Case study: Michael Booth
Fellowship: Royal Society University Research Fellowship
Title of the research: Development of light-activated synthetic cells for controllable, targeted modulation of mammalian cells
About the research
This is a 5-year research fellowship (with a possible extension of an extra 3 years), which has allowed me to establish an independent research group in Oxford Chemistry. The Department has allowed me to apply for studentships from the Doctoral Training Centres and internal/external funding as any other academic would be able to.
I studied for an MChem degree at the University of Southampton, which included research projects in the groups of Professor Martin Grossel, Professor Ali Tavassoli, and Professor George Attard. As part of my undergraduate degree I also undertook a placement at the Université de Montréal, Canada, under the supervision of Professor Stephen Michnick. I carried out my PhD at the University of Cambridge under the supervision of Professor Sir Shankar Balasubramanian, developing sequencing techniques for modified cytosine bases. I then worked in the group of Professor Hagan Bayley at the University of Oxford as a postdoctoral researcher and Junior Research Fellow at Merton College, Oxford. At Oxford, I developed light-activated DNA technology to control cell-free protein expression within synthetic cells. I am currently a Royal Society University Research Fellow based in the Department of Chemistry at the University of Oxford.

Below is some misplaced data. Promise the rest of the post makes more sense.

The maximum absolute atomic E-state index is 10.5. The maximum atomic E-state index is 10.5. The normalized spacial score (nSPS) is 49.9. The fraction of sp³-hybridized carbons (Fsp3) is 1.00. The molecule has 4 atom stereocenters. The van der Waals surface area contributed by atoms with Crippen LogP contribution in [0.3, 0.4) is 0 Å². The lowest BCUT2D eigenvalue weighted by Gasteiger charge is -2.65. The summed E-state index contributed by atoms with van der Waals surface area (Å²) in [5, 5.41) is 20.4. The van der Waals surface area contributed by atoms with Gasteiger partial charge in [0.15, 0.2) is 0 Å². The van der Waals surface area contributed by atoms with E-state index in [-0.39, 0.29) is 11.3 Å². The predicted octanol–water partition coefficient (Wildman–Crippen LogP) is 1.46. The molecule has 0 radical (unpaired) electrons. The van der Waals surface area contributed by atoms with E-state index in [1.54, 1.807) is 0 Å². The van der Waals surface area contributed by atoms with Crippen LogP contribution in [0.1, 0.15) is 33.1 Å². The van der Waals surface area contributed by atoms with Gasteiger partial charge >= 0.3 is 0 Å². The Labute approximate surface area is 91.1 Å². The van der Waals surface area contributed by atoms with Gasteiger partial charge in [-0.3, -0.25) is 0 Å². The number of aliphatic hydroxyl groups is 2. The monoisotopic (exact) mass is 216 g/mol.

DNA and RNA form the basis for many therapeutic and experimental technologies, including gene editing and silencing, several aspects of nanotechnology, aptamers and their applications, and cell-free protein expression. It would be advantageous to control the function of these technologies, as this would greatly expand their application and reduce toxic or off-target effects. The main focus of our research is the generation of externally-controllable nucleic acids (EC-NAs) under the control of various stimuli, including temperature, magnetism, enzymes, chemical signals, and multiple wavelengths of light. These EC-NAs will be optimized to function with molecular machines, drug delivery, sensing, and siRNA and CRISPR technologies. In the future, this universal chemical method for controlling DNA and RNA structure and function may form the basis of controllable therapeutics and new technologies for basic research.